*Statistical difference to vehicle group (p<0.05)

Table 2: Comparing the number (Mean±SD) of lydig cells, seminiferous tubule diameter and the thickness of Tunica albugina in three groups, after 40 days of daily RG aqueous extract injection
Image for - Effect of Aqueous Extract of Ruta graveolens on Spermatogenesis of Adult Rats
*Statistical difference to vehicle group (p<0.05)

The number of primary spermatocytes (Mean±SD) in vehicle, control and experiment groups was 17.85 (±0.91), 18.73 (±0.69) and 12.04 (±1.53), respectively.

According to Table 1, there was no statistical difference between vehicle and control groups (p = 0.08), but statistical differences between vehicle and experiment groups (p = 0.01).

C: Comparing the number of spermatids in different groups, after 50 days of daily RG aqueous extract injection

The number of spermatids (Mean±SD) in vehicle, control and experiment groups was 126.78 (±5.56), 137.71 (±5.88) and 75.33 (±3.71), respectively.

According to Table 1, there was no statistical difference between vehicle and control groups (p = 0.07), but statistical differences between vehicle and experiment groups (p = 0.01).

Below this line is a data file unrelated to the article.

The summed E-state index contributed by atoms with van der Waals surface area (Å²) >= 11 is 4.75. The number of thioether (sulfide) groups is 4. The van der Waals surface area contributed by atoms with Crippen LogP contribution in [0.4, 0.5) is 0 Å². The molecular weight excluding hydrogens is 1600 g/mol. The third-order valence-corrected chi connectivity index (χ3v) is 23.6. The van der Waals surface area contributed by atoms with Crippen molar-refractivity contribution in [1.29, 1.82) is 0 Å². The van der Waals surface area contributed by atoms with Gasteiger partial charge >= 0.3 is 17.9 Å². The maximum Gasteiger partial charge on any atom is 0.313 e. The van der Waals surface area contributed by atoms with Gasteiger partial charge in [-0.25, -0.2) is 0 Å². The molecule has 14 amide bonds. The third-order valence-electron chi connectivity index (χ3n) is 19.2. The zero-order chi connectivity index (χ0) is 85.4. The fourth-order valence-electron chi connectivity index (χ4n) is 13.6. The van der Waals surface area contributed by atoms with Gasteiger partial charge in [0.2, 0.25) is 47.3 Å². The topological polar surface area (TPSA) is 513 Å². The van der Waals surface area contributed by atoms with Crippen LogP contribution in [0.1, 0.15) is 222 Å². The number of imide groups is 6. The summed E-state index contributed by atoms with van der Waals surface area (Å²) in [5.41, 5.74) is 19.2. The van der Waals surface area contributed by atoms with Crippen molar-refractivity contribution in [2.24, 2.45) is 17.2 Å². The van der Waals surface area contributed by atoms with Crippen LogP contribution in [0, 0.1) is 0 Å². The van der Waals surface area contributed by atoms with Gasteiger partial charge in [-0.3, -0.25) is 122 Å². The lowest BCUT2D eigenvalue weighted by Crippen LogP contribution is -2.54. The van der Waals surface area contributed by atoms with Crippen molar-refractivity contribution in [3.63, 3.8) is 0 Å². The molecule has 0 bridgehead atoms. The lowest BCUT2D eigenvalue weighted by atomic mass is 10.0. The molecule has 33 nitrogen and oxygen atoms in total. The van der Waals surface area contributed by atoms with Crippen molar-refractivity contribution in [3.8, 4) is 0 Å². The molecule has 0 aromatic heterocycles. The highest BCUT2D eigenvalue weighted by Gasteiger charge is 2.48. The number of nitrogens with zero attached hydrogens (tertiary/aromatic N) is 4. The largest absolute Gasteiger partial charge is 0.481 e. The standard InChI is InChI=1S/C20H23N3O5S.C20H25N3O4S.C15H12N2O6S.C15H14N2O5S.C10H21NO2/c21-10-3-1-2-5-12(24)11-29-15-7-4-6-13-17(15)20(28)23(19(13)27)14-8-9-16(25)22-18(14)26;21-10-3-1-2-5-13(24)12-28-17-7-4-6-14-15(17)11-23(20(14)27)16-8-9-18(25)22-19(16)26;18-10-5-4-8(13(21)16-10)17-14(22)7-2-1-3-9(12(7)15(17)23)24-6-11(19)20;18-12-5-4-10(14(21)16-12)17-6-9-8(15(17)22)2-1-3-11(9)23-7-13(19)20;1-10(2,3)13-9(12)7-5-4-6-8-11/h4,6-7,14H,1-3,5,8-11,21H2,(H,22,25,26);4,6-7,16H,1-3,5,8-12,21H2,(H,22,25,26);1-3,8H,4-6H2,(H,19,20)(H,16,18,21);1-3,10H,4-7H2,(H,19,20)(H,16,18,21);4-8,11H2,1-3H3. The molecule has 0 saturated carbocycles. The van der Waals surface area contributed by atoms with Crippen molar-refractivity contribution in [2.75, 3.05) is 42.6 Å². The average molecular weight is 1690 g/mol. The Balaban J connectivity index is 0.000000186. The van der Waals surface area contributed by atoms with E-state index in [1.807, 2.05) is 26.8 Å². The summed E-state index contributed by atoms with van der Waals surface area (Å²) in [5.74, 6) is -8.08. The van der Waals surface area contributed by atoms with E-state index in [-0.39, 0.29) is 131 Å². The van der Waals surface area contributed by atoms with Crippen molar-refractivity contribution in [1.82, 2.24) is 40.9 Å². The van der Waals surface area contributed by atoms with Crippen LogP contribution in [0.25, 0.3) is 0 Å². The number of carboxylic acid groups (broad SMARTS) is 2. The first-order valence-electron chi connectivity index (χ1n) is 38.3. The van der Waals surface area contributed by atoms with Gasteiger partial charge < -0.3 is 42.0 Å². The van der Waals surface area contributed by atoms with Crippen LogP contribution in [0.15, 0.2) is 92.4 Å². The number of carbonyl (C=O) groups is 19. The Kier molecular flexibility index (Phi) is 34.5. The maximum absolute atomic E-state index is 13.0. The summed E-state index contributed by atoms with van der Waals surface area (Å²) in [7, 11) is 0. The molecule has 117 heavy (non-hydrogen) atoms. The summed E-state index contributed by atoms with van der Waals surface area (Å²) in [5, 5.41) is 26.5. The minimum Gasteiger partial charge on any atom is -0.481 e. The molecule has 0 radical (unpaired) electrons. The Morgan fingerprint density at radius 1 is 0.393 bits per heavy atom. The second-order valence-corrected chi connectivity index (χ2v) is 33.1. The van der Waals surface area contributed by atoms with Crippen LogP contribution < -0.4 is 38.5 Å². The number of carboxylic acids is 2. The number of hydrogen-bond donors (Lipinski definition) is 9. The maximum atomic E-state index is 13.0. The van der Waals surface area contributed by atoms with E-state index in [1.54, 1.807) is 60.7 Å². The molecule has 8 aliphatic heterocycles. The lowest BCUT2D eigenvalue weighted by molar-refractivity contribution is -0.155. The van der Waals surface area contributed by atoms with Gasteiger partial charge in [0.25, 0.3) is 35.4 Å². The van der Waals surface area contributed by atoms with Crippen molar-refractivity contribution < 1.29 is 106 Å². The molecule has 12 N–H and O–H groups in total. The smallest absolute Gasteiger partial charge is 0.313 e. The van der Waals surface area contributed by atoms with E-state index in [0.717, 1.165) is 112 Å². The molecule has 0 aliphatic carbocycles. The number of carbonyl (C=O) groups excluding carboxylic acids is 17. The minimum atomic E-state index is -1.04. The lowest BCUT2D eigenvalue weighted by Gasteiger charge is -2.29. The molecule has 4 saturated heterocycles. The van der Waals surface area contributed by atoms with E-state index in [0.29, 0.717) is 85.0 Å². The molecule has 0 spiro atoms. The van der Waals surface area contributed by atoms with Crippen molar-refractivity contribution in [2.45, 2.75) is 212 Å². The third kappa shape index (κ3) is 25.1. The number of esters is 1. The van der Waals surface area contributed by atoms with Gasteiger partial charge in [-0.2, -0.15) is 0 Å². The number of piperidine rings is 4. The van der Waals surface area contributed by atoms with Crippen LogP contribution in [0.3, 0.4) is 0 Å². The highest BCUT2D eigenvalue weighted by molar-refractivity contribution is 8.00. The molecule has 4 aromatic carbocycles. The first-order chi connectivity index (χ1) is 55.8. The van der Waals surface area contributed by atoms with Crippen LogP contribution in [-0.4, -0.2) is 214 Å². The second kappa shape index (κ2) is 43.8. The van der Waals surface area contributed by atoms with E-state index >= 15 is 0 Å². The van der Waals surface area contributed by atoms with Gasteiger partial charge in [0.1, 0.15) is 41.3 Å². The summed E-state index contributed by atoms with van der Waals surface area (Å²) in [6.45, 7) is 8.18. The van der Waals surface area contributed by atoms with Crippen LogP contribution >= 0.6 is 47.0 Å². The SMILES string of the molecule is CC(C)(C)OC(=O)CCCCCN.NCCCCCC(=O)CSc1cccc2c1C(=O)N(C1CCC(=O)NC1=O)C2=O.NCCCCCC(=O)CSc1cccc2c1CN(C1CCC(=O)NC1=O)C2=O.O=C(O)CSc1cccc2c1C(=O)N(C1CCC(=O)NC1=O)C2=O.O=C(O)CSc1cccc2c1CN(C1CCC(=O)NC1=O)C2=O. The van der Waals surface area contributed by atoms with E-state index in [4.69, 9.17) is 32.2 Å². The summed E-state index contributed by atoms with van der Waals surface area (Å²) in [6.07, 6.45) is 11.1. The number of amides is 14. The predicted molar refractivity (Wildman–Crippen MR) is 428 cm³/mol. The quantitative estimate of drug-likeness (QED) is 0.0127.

A: Comparing the number of lydig cells in different groups, after 50 days of daily RG aqueous extract injection

The number of lydig cells (Mean±SD) of in vehicle, control and experiment groups was 43.51 (±1.60), 39.71 (±1.75) and 29.87 (±2.70), respectively.

According to Table 2, there was no statistical difference between vehicle and control groups (p = 0.06), but statistical differences between vehicle and experiment groups (p = 0.006).

B: Comparing the seminiferous tubule diameter (μm) in different groups, after 40 days of daily RG aqueous extract injection.

The diameter of seminiferous tubule (Mean±SD) (μm) in vehicle, control and experiment groups was 35.12 (±3.5), 36.16 (±5.73) and 20.30 (±2.36), respectively.

According to Table 2, there was no statistical difference between vehicle and control groups (p = 0.09), but statistical differences between vehicle and experiment groups (p = 0.001).